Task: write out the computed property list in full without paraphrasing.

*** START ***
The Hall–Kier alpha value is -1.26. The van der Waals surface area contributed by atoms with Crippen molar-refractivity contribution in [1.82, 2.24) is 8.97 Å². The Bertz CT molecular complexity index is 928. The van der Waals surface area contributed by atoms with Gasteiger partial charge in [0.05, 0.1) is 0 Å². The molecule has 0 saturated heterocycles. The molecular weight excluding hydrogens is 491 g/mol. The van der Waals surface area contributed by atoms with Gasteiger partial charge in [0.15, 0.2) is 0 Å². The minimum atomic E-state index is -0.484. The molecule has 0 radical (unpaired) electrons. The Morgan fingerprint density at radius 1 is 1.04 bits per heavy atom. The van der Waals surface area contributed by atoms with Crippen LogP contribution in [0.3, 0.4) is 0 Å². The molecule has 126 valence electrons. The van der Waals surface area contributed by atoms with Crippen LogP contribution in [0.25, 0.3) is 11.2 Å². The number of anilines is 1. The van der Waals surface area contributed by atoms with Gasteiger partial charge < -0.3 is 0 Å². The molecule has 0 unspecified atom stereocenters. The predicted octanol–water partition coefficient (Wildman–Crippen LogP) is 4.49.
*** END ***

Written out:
The Hall–Kier alpha value is -1.26. The van der Waals surface area contributed by atoms with Crippen molar-refractivity contribution in [1.82, 2.24) is 8.97 Å². The Bertz CT molecular complexity index is 928. The van der Waals surface area contributed by atoms with Gasteiger partial charge in [0.05, 0.1) is 0 Å². The molecule has 0 saturated heterocycles. The molecular weight excluding hydrogens is 491 g/mol. The van der Waals surface area contributed by atoms with Gasteiger partial charge in [0.15, 0.2) is 0 Å². The minimum atomic E-state index is -0.484. The molecule has 0 radical (unpaired) electrons. The Morgan fingerprint density at radius 1 is 1.04 bits per heavy atom. The van der Waals surface area contributed by atoms with Crippen LogP contribution in [0.3, 0.4) is 0 Å². The molecule has 126 valence electrons. The van der Waals surface area contributed by atoms with Crippen LogP contribution in [0.25, 0.3) is 11.2 Å². The number of anilines is 1. The van der Waals surface area contributed by atoms with Gasteiger partial charge < -0.3 is 0 Å². The molecule has 0 unspecified atom stereocenters. The predicted octanol–water partition coefficient (Wildman–Crippen LogP) is 4.49.